Diabetes and obstructive sleep apnea (OSA) are serious health problems that can increase mortality and morbidity, decrease quality of life and increase health care costs. Approximately 12 million Americans have OSA, although approximately 80 percent remain undiagnosed. Studies suggest that type 2 diabetes and obstructive sleep apnea commonly coexist and that each condition worsens the other. A recent study found that half of males and 20 percent of females with diabetes had OSA independent of other risk factors including age, race, sex, baseline fasting glucose and body mass index. Sleep loss may be a risk factor for insulin resistance and type 2 diabetes. Also, obstructive sleep apnea has been linked to vision problems in patients with type 2 diabetes. However, it is not clear if sleep-disordered breathing causes the development of diabetes.
In persons with obstructive sleep apnea, the periods of stopped breathing are called “apneas,” and it is usually caused by the collapse of soft tissue in the back of the throat during sleep. Between snores, breathing stops for a period of 10 seconds or longer, and this pattern may repeat itself many times over the course of one night. In severe obstructive apnea, a person can stop breathing one to two times per minute, while at the same time there are wide swings in heart rate and a decrease in oxygen in the blood. Apneas may be interrupted by a brief arousal that does not awaken the person completely, and the person often does not even realize that his or her sleep was disturbed. Not only does it deprive the person of a good night’s sleep, but it may increase the risk for heart disease and triple the risk for high blood pressure. Some studies have linked altered sleep stages with a decrease in growth hormone, which plays a key role in body composition, such as fat and muscle.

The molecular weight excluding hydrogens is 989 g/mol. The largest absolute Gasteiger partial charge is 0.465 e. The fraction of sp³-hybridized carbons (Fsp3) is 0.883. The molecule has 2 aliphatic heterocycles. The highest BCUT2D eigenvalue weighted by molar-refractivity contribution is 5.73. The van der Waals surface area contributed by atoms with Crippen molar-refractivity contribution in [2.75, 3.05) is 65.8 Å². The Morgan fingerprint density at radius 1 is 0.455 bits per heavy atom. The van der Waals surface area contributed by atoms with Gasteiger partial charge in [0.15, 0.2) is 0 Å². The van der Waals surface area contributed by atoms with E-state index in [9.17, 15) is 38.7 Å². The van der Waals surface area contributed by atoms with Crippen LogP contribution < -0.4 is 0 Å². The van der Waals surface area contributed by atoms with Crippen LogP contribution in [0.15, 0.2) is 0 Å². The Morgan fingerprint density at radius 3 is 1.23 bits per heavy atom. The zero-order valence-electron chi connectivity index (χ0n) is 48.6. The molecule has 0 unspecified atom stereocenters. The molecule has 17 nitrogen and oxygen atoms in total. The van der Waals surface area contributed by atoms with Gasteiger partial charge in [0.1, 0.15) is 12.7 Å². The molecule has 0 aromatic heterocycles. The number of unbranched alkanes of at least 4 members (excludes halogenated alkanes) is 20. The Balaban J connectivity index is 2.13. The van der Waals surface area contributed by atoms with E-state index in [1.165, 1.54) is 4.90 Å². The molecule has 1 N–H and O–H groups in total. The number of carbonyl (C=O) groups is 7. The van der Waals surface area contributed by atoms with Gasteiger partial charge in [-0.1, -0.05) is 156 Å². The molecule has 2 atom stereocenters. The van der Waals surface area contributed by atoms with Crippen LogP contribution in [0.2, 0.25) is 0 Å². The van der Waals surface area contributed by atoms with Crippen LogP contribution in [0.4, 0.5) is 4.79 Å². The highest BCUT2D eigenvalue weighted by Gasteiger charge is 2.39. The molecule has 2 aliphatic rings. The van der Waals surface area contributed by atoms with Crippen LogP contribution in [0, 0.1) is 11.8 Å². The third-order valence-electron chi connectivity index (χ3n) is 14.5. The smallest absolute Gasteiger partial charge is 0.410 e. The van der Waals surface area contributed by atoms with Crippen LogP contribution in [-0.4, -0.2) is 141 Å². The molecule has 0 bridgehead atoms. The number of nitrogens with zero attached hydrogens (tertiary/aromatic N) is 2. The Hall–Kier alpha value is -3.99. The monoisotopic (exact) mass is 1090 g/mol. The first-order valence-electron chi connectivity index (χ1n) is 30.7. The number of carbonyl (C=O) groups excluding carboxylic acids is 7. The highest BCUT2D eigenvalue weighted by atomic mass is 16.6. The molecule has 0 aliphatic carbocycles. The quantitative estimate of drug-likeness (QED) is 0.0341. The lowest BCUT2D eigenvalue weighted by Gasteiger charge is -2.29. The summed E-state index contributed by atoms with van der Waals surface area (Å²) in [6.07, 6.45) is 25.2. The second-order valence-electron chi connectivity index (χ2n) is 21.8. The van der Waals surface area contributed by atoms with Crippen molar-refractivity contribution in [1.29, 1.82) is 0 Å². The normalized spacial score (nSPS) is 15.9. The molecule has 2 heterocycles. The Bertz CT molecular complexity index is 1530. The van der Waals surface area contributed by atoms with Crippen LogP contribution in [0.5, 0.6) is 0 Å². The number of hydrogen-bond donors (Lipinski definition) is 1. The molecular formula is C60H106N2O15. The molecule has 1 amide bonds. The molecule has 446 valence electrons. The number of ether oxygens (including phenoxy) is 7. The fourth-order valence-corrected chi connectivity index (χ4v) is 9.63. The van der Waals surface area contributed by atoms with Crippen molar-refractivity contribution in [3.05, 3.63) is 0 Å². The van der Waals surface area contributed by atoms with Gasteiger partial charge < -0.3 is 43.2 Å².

Three cardinal symptoms of sleep apnea include snoring, sleepiness and a significant report by another person, who has observed the person sleeping, of sleep apnea episodes. Neck circumference more than 17 inches in men or 16 inches in women may predict obstructive sleep apnea. Other associated symptoms may include dry mouth, sleep-related headaches, poor concentration, memory loss and irritability. Patients with obstructive sleep apnea are not always male, obese, sleepy and middle-aged, so if a patient does not fit this profile his or her symptoms should not be ignored.
Upon referral to a sleep specialist, a sleep study called a polysomnogram may be done to measure activity during sleep and diagnose obstructive sleep apnea. The most common treatment is continuous positive airway pressure (CPAP), in which patients wear a mask over their nose and/or mouth before going to sleep. An air blower forces air through the nose and/or mouth, which keeps the airway open. Treatment is key in managing the condition and reducing the risk of complications.
Studies suggest that diabetes is improved in patients treated with CPAP. Patients have shown significant improvement with insulin sensitivity in two days and have remained stable after three months of treatment. For more information, call the Blount Memorial Diabetes Management Center at 865-977-5767 or the Blount Memorial Sleep Health Center at 865-982-4637.
Lee Ann Duncan is a registered nurse, registered dietitian and diabetes nurse educator for the Blount Memorial Weight Management Center.